Page:Dead Souls - A Poem by Nikolay Gogol - vol1.djvu/34

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Our new-comer had stayed for over a week in the town, driving about to evening-parties and dinners and so passing his time, as it is called, very agreeably. At last he made up his mind to carry his visits beyond the town and to go and see Manilov and Sobakevitch as he had promised. Perhaps he was impelled to this by another more essential reason, by something more serious and nearer to his heart. … But of all this the reader will learn by degrees in due season, if only he has the patience to read through the following narrative, a very long one, since it has later on to cover a wider and wider ground as it approaches its conclusion.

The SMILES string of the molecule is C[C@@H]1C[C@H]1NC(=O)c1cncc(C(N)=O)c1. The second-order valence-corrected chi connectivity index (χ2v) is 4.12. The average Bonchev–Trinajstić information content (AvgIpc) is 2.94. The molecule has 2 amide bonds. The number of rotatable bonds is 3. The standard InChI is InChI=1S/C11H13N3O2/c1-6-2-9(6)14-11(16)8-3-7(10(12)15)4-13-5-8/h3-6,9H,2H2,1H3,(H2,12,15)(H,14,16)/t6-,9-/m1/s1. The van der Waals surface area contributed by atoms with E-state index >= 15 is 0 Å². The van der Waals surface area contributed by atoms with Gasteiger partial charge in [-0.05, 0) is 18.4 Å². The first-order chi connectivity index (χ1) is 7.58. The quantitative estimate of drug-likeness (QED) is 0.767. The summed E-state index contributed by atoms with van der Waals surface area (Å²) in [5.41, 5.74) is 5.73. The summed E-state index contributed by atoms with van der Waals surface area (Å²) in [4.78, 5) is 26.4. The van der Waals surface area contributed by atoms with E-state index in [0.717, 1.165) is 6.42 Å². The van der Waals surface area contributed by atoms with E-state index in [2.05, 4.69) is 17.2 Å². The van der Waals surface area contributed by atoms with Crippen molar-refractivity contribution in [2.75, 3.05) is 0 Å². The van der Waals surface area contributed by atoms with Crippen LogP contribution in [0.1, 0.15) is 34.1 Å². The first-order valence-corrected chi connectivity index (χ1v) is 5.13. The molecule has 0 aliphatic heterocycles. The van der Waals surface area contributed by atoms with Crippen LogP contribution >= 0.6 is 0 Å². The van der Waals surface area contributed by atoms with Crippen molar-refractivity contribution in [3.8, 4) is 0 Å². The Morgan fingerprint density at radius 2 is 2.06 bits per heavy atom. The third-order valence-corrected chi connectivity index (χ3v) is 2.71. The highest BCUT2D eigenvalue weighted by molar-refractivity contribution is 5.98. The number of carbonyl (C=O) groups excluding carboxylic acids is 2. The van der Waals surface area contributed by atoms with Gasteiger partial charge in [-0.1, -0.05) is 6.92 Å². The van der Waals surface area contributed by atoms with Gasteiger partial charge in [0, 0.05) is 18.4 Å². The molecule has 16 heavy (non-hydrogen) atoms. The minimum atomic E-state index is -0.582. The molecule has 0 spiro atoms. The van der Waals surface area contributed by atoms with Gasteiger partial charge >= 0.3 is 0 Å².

Selifan the coachman was given orders to put the horses into the familiar chaise early in the morning; Petrushka was instructed to remain at home to look after the room and the portmanteau. It will not be amiss for the reader to be made acquainted with these two serfs of our hero's. Although of course they are not very prominent characters but are rather what are called secondary or even tertiary, though the principal events and the mainsprings of the poem do not rest upon them, and only here and there touch and lightly catch upon them, yet the author likes to be extremely circumstantial in everything, and in that